Even if I concluded that the work was, in fact, necessary, I would not consider the issue fully resolved. The fact the person could go to work with a clear conscience, doesn’t necessarily imply that that would be the wise thing to do. There are many other questions that I would want to work through:

Will the person still be able to attend a service on Sunday even if he works? How many Sundays in a month will she need to work? How will this affect his family? Will choosing to work affect his devotion to Jesus? Is the work something many others could do, or is she particularly skilled and qualified to do it? All of these questions, and more, matter. 

Anything that dulls our devotion to Jesus, no matter how lawful it is, isn’t good.

The Illustration

In fact, the Scriptures make it quite clear that this day of rest points us to another rest – the spiritual rest that a believer finds in Christ (Col 2:16-17). In Christ, we have ceased from our own works as the means of salvation.  We delight ourselves in the spiritual rest He gives, as a result of faith in His great work for us on the cross.Therein, perhaps, lies the greatest joy of this day: a day when we savor rest, and this rest pictures for us something of the rest our souls do, and will, enjoy. A day when we cease from work and meditate upon the greatest work ever done – that of Christ on the cross.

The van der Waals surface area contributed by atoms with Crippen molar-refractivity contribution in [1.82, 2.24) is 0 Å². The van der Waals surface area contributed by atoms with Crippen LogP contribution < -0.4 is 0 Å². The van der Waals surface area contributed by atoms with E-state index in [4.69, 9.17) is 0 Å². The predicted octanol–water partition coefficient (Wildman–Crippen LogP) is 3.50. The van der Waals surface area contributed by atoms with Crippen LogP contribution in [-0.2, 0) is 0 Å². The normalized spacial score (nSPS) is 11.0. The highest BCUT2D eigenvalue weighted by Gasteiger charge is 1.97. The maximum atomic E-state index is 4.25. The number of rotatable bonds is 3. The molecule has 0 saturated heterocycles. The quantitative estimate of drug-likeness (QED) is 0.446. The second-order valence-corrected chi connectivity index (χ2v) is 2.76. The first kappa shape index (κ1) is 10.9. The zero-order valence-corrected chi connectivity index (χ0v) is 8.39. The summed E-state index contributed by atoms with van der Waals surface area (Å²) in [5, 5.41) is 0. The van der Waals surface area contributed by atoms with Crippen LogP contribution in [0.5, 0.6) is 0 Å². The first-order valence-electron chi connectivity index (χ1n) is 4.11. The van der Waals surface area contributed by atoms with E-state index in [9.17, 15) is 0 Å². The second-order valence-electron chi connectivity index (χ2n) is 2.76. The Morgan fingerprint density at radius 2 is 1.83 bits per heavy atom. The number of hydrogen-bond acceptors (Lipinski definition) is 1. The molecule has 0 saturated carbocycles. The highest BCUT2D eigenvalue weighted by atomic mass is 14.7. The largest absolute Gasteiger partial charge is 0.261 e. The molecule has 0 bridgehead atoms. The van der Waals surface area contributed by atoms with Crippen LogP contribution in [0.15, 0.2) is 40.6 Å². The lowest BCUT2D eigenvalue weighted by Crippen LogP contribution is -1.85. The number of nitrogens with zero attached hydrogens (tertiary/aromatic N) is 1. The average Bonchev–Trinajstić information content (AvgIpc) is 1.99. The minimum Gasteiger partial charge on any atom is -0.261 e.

Does this spiritual rest annul the need of this weekly day of physical rest, as some argue? No more, I would argue, than the fact that we are part of the bride of Christ annuls the relevance of marriage.

The fact that in gazing upon these pictures we see something far greater than the pictures themselves means that we must look at them! This picture of rest is one we must take time to look at, every week, for the rest of our lives. For in gazing upon it, we see something that enthralls our hearts. That’s why God hung it on the wall!  In fact, once we start looking at this picture, it’s hard to stop.

Sunday — the best day of the week!

2 thoughts

  1. Very good article, biblically handled, logically presented.I appreciate this response, Nathan Purdy!

Comments are closed.